Children are like wet cement. Whatever falls on them makes an impression.
He was woken up by her absence. It was three in the morning. She lied still on the chesterfield alongside the French windows which illuminated the bedroom with an allegorical shade of silver. “Tara.” said his weary voice. Still still. She was approached and met by perplexed eyes. “What is it that’s bothering you, Tara?” She withdrew her face from the silvery, snowy scene and faced him. She had been crying.
“Oh, dear. Your tears hurt me more than Hatred itself.” He hugged her. “Please tell me what is disturbing you.” “You know it very well.” came a cold response. “It is alright, Tara. The miscarriage was not your fault. Don’t blame yourself.” “I know, I know. It’s just that” The thoughts perished in their journey to form words.
“Alright. Cuddle up with me. I will make sure you sleep.” And he kissed her forehead, and lulled her to sleep.
April 3, 2015
It’s been ten months since the incident. And I continue to die inside. Day after day. Night after night. Moment after moment. People tell me that I think too much. That I worry too much. But how do I explain it to them by mere words, about this inwardly quasar my soul feels. That I had a life to protect and it was taken away from me. Today, I received the reports from Doctor Garner. Endometriosis. It feels like the world is punishing me for some unprecedented reason. I can’t hold myself from breaking down. Or maybe, I have already shattered. Thirty three years of nothingness.
Just then, the doorbell rang. It was Rakesh. “Good evening, dear.” He kissed her. “Good evening, Rakesh.” “I require your calmness, now. Please have a seat.”
“Owing to the experiences I have gathered with you, all these years, it is atrociously painful for me to see you in such a contemptible form. It hurts me to not see you smile anymore. It hurts me to see you so secluded, so cold, and so inert. I knew that in your heart of hearts, no material could revive the life in you, so I decided to honor you with an extremely special gift.” “Maya.” he called out.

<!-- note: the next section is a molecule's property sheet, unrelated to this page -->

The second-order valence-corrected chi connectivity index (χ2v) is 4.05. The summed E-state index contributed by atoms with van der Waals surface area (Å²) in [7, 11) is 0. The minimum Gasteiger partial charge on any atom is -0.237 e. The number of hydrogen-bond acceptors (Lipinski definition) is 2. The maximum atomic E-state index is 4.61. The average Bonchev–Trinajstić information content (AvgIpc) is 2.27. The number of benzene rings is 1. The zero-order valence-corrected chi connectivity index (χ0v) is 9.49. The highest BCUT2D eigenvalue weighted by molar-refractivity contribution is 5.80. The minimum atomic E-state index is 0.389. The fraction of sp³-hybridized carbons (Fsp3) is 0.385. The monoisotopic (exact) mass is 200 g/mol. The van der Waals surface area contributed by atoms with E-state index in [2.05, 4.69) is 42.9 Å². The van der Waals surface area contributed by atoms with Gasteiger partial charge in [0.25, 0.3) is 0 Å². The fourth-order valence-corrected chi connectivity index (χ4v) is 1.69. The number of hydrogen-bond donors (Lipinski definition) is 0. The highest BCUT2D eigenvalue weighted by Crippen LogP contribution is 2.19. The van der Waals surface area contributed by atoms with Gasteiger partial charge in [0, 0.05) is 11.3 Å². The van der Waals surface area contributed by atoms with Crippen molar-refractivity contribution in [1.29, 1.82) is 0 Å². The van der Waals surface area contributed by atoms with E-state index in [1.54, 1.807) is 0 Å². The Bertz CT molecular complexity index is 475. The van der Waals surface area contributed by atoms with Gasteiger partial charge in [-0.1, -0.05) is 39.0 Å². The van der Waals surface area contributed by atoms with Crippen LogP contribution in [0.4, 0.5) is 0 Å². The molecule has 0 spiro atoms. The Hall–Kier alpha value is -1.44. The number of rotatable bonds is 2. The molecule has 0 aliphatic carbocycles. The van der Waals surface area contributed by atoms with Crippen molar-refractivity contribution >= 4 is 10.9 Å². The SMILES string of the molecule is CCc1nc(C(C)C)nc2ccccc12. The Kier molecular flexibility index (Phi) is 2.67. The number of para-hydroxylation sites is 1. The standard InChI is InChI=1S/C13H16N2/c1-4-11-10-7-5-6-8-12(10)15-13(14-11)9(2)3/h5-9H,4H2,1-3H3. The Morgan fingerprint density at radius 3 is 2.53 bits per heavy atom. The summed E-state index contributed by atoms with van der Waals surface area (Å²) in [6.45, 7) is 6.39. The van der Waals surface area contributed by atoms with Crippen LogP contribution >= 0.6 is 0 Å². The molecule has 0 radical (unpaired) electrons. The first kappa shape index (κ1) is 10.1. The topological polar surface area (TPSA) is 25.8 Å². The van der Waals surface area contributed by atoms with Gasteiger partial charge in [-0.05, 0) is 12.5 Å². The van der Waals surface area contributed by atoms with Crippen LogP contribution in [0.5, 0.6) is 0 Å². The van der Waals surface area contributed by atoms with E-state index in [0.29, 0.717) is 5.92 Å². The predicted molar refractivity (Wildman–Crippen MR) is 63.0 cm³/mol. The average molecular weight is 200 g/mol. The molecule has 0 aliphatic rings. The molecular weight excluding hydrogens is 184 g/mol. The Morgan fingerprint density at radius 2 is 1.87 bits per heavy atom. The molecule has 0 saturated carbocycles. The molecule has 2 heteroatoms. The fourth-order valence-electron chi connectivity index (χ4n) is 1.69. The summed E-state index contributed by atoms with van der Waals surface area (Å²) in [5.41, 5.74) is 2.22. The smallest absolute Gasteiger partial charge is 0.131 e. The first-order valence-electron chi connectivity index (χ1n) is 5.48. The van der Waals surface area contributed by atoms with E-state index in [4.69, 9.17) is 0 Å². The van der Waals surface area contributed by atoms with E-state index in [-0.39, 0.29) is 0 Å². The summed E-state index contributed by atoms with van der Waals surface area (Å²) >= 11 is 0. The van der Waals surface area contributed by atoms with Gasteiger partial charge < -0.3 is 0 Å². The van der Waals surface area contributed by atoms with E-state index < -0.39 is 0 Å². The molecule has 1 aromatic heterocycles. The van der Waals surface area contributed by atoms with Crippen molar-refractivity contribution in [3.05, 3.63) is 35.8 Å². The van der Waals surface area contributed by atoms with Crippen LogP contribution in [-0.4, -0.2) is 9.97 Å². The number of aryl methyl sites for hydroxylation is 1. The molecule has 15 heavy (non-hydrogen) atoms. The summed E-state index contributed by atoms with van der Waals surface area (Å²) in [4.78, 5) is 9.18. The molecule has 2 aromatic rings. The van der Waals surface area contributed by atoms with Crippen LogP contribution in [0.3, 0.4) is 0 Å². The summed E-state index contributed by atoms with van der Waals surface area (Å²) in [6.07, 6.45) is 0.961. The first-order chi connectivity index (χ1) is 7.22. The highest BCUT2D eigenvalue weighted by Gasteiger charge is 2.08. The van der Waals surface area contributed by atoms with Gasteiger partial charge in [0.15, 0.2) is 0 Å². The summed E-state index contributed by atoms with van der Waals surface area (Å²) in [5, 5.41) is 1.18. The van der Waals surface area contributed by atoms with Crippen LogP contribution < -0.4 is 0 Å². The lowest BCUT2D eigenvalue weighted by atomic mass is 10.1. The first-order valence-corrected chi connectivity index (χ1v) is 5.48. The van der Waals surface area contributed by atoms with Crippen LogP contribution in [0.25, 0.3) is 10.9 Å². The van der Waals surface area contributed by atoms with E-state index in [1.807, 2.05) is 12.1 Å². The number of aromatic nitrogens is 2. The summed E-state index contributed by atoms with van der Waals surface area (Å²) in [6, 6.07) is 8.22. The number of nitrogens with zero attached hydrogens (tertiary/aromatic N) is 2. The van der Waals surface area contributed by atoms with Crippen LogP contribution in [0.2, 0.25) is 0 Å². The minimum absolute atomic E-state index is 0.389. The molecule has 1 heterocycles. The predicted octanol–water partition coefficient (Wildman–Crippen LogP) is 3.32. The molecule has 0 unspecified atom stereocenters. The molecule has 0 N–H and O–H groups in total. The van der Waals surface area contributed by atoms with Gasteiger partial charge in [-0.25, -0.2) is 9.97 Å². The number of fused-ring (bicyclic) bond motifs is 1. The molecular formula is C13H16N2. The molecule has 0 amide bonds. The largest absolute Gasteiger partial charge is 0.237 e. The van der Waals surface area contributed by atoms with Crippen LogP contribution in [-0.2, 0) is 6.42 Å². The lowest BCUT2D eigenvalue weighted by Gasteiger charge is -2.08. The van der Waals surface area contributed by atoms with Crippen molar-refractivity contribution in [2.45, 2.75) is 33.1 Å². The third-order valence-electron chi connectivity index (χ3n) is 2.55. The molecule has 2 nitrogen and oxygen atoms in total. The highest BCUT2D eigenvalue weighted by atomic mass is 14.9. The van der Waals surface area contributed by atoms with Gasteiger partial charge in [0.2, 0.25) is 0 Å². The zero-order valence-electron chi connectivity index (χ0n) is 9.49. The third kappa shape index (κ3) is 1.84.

Entered the house, a small girl. She was probably about seven years old. As she approached them, Tara observed her. She had blisters all over her body, and had an artificial right limb. Her skin was burnt and her hair, gone. Rakesh held her. “This is Maya. I met her today at the hospital. She and her parents were admitted, as they were the victims of a vehicular accident. Her parents succumbed to their injuries, but astonishingly, she survived. With no insurance, or any form of stable security for her, the options were either foster care or orphanage. When I heard about her, you invaded my mind.”
Tears streamed from Tara’s eyes. “Oh Rakesh, she is the most beautiful gift.” Tara bent down to and hugged Maya. “You are the most beautiful girl I have ever met.” Just then, Maya kissed her cheek and she felt her resurrecting soul.
This novelette showcases the thought of equality of all children. All children are born innocent, fragile, and full of happiness. It is our responsibility to ensure that their childhoods are not lost. India has always maintained a poor adoption record. In a country whose population mark has reached a staggering 1.252 billion, the number governing the amount of adoptions taken place annually is a mere 3000.
And there are about 30 million orphans out there.
According to one estimate, only about 2,500 were adopted last year – down from 5,700 four years ago – as prospective parents are stymied by complicated rules, endless delays, overcautious bureaucracy and illegal trafficking. The most bothering thought of all is that Indians don’t like to adopt them. They ask for healthy babies that are about six months old or so. Even a minor disability is a no-no for Indian parents.
A large number of children go missing every year in India, and the number of infants is huge,” said Bhuwan Ribhu, a child rights activist with the Bachpan Bachao Andolan, which teamed up with police in Delhi last year to bust illegal children’s homes. “It shows that there is a big illegal adoption market.” Thus, as stated above, it is imperative to perform our duties as responsible citizens. And by duties, I do not intend to state that the least we can do for those invisible, negligible souls, is improving their childhoods in any significant way possible.
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